Ted, Spot, Deer, and Sharing - UPDATE March 8, 2020

With the temperature up in the 50’s F and making the snow softer, Ted came out again, but I couldn’t tell what he was doing. He was licking the snow and not biting it—maybe licking up snow fleas that get up on top of the snow this time of year. It’s typically the first bear food available—tiny as they are.Mink SpotMink Spot But they clump up to mate, making a good bite sometimes. Or maybe the melting snow was wet enough to lick up water. Then he raked leaves a bit, maybe again checking for snow fleas but not sniffing enough to be sure of that—maybe just checking to see if there were enough to rake into his bed. But then, he didn’t even rake in the straw the was outside his entry, so he wasn’t really into raking.

If they were snow fleas, I suspect the smell brought him out. Bears are good at finding patches of fallen leaves that have snow fleas on the bottoms of them, which stimulates raking like he was doing. If I’d been on the spot, I could have seen them. Sometimes you just have to read their minds—which you can tell I’m not good at. Taught caught this video of him about 4 ½ minutes long. https://www.youtube.com/watch?v=-6HabIbEhLY

Pileated and Hairy FemalesPileated and Hairy FemalesThen there was Spot that we’re calling her now. I kind of liked Iota, too, which is Greek for the ninth letter of the alphabet. One of you noticed that her spot looks kind of like a little i, but Spot fits with Stripe and Streak and people kind of gravitated to that one, so I went along. It was nice to see the thought behind the names you sent. Why couldn’t I think of Spot myself? That’s why I have to ask for ideas—for names, for Bear Center ideas, I guess for everything.

Spot came a couple times today, including just now at 8:50 PM. Her mid-afternoon visit was in good light for a lucky click of her looking cute. She then disappeared into a hole that leads under the living room bay window where woodchucks used to go.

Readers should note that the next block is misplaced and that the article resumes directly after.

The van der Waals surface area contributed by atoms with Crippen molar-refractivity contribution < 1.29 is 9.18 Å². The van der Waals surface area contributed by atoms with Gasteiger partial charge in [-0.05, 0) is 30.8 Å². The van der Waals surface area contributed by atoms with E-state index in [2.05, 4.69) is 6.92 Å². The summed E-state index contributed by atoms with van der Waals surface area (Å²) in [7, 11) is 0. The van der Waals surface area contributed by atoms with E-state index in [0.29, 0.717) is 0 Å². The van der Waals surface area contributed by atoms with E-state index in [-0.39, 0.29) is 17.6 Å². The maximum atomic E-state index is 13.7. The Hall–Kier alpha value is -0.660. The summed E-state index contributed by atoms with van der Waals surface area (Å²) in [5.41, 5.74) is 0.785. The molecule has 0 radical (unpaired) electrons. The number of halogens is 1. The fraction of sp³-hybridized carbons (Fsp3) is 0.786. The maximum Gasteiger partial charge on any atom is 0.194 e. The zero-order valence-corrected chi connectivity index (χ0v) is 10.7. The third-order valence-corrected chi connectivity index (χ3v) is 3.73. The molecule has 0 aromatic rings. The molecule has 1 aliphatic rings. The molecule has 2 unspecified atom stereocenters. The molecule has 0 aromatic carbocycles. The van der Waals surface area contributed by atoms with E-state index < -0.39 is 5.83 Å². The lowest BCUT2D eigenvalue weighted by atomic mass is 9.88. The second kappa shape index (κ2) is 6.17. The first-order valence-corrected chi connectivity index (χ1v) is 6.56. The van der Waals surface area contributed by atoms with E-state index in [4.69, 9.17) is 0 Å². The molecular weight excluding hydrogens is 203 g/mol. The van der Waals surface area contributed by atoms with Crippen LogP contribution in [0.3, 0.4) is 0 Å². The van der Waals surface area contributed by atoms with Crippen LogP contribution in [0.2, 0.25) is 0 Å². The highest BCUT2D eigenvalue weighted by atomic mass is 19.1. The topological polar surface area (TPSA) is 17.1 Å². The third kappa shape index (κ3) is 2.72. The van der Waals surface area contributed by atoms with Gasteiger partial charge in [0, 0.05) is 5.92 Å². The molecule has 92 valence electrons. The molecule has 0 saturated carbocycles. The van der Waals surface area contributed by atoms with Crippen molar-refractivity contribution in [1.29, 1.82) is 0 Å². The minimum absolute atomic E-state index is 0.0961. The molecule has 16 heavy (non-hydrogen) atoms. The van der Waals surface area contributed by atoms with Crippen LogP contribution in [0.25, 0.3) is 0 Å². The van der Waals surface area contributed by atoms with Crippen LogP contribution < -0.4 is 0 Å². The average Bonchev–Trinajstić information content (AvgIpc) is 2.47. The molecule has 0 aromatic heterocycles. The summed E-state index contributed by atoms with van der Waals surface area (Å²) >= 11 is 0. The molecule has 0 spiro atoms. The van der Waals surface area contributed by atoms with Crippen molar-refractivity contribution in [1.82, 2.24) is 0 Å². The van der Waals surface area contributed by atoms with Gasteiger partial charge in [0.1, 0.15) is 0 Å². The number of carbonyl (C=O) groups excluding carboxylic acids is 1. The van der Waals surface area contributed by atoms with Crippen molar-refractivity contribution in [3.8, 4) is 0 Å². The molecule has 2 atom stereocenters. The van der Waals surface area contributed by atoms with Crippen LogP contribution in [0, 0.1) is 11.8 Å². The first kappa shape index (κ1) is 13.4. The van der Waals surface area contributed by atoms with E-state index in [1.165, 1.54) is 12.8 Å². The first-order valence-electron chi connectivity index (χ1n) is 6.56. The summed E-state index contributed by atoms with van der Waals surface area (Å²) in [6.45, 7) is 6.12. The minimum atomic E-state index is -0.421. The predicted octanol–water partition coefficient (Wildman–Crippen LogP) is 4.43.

Lame BuckLame BuckFrom what I’ve seen, minks like mice best, then bologna, fish a distant third, and I don’t think that she has ever taken a little gob of ground beef, which was a surprise. I thought she’d like that, and maybe she would if I got the very lean grade. The reason I think she doesn’t like fat is that she has never touched the suet. One of these days, I’ll try chicken.

With the snow melting today, it uncovered a layer of sunflower seed hearts in the snow that the red squirrels have been burrowing to get.

With the temperature as high as 54°F, the suet was soft enough to make it extra popular. The female pileated woodpecker shared it with a female hairy woodpecker.

Late afternoon, a buck deer came that I’ve seen often, but this time he was limping. He stood around a lot instead of going off to browse, so I made sure he wasn’t hungry. The deep snow would make it doubly hard for him to go from bush to bush. I hope he gets better. He’s pretty safe here. We seldom see wolves in the yard.

Thank you for all you do.
Lynn Rogers, Biologist, Wildlife Research Institute and North American Bear Center

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